The Greek text of Tobit is found in a shorter recension (the
usual text) and in a longer form preserved in the Codex Sinaiticus
(published by F. H. Reusch, 4to, Bonn, 1870). There are frag-
ments of another form of the longer text in several cursives. All
the forms are given in Fritzsche's Libri Apocryphi, Leipsic, 1871.
The shorter text, in the judgment of Fritzsche and Noldeke, is the
earlier. The longer text is also represented by the Latin versions,
the second part of the rare Syriac version (the first part is from
the hexaplar Greek), and two closely allied Jewish versions, the
Aramaic (published by Neubauer, from a unique Midrash in the
Bodleian, Oxf, 1878) and the Hebrew, first printed in Constantin-
ople (1516), reprinted by Minister in 1542 (whence its common
name Hebreeus Munsteri) and included in Neubauer's edition. The
Aramaic seems to be a late form of the text known to Jerome,
and of which he made use for the Vulgate Latin; it is certainly
a translation from the Greek. There are recent commentaries on
Tobit by Fritzsche (Kurzgef. Handb. zu den Ayoer., ii., Leipsic,
1853), Reusch (Freiburg, 1857), Sengelmann (Hamburg, 1857),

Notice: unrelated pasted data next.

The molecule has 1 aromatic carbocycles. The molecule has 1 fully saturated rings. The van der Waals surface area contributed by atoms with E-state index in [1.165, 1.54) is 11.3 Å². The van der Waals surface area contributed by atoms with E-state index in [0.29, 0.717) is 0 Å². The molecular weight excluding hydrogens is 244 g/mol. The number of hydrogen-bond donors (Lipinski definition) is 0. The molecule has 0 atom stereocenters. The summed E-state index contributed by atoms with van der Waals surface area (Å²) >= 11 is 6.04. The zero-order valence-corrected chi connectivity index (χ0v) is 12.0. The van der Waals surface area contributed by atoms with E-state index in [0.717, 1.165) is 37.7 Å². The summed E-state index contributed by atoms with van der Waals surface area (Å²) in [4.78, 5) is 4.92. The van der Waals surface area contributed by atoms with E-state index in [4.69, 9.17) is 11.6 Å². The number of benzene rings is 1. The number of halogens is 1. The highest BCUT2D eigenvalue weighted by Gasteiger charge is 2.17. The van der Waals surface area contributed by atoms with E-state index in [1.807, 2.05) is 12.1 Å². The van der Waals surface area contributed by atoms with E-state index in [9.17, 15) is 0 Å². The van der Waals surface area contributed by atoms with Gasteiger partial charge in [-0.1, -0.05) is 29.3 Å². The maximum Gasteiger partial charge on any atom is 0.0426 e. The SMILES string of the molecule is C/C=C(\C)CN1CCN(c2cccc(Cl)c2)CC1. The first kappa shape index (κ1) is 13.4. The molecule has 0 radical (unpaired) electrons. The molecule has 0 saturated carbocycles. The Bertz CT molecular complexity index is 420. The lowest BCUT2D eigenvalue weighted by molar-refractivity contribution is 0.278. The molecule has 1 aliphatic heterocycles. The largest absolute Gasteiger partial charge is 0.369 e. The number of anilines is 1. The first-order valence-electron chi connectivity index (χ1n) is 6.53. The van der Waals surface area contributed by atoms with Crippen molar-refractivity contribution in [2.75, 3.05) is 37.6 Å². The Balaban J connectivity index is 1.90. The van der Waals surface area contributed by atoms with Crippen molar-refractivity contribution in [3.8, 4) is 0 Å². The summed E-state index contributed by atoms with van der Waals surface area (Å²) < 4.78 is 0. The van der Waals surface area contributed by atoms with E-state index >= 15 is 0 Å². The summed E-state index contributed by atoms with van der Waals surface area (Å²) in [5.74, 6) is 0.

and Gutberlet (Theissing, 1877). Noldeke's paper already quoted
is indispensable. For other literature, see Schurer, NTliche Zeit-
gesch., ii. 609. (W. R. S.)


Footnotes

See the arguments of Noldeke, Monatsb. Berl. Ah, 1879, p. 45 sq. This paper also contains the best discussion of the relation of the various texts of the book.
Noldeke shows that the same error in a less gross form appears in both texts in chap. ix. The further erroneous statement of the longer text that Ecbatana lies in a plain occurs also in Diod., ii. 13, 6, in a passage dependent on Ctesias, from whom the addition may have been taken.
Very similar statements as to the medical virtues of the crocodile
(aquatic or terrestrial) occur in Greek and Latin writers.
Compare what is said under THOUSAND AND ONE NIGHTS (p. 312) I as to the probable influence of an Iranian legend on the book of Esther.

4 The story of Nadab and Achiacharus. The names are uncertain, and one text substitutes Aman (Haman) for Nadab. But the allusion is not to the book of Esther.